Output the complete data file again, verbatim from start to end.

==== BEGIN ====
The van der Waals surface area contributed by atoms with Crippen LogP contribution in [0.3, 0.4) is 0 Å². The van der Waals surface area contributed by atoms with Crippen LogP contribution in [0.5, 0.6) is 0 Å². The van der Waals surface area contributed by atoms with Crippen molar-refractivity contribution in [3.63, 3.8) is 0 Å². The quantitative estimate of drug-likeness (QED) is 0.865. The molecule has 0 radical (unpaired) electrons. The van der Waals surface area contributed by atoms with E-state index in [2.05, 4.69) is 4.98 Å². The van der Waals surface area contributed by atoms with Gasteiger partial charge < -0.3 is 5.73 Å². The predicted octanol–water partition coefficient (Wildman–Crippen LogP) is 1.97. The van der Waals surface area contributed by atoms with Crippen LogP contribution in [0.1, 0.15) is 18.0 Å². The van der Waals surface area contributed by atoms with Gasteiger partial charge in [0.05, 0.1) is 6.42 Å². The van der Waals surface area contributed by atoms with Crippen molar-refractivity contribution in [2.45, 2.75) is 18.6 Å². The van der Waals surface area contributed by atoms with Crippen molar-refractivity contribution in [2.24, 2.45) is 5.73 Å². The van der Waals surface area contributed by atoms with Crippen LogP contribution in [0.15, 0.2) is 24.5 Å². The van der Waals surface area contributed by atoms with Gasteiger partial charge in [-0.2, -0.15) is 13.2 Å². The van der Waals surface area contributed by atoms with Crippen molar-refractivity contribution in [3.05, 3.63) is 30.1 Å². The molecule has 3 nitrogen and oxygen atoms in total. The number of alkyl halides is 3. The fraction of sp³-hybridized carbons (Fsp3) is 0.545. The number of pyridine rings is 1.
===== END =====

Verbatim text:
The van der Waals surface area contributed by atoms with Crippen LogP contribution in [0.3, 0.4) is 0 Å². The van der Waals surface area contributed by atoms with Crippen LogP contribution in [0.5, 0.6) is 0 Å². The van der Waals surface area contributed by atoms with Crippen molar-refractivity contribution in [3.63, 3.8) is 0 Å². The quantitative estimate of drug-likeness (QED) is 0.865. The molecule has 0 radical (unpaired) electrons. The van der Waals surface area contributed by atoms with E-state index in [2.05, 4.69) is 4.98 Å². The van der Waals surface area contributed by atoms with Gasteiger partial charge < -0.3 is 5.73 Å². The predicted octanol–water partition coefficient (Wildman–Crippen LogP) is 1.97. The van der Waals surface area contributed by atoms with Crippen LogP contribution in [0.1, 0.15) is 18.0 Å². The van der Waals surface area contributed by atoms with Gasteiger partial charge in [0.05, 0.1) is 6.42 Å². The van der Waals surface area contributed by atoms with Crippen molar-refractivity contribution in [2.45, 2.75) is 18.6 Å². The van der Waals surface area contributed by atoms with Crippen molar-refractivity contribution in [2.24, 2.45) is 5.73 Å². The van der Waals surface area contributed by atoms with Crippen LogP contribution in [0.15, 0.2) is 24.5 Å². The van der Waals surface area contributed by atoms with Gasteiger partial charge in [-0.2, -0.15) is 13.2 Å². The van der Waals surface area contributed by atoms with Crippen molar-refractivity contribution in [3.05, 3.63) is 30.1 Å². The molecule has 3 nitrogen and oxygen atoms in total. The number of alkyl halides is 3. The fraction of sp³-hybridized carbons (Fsp3) is 0.545. The number of pyridine rings is 1.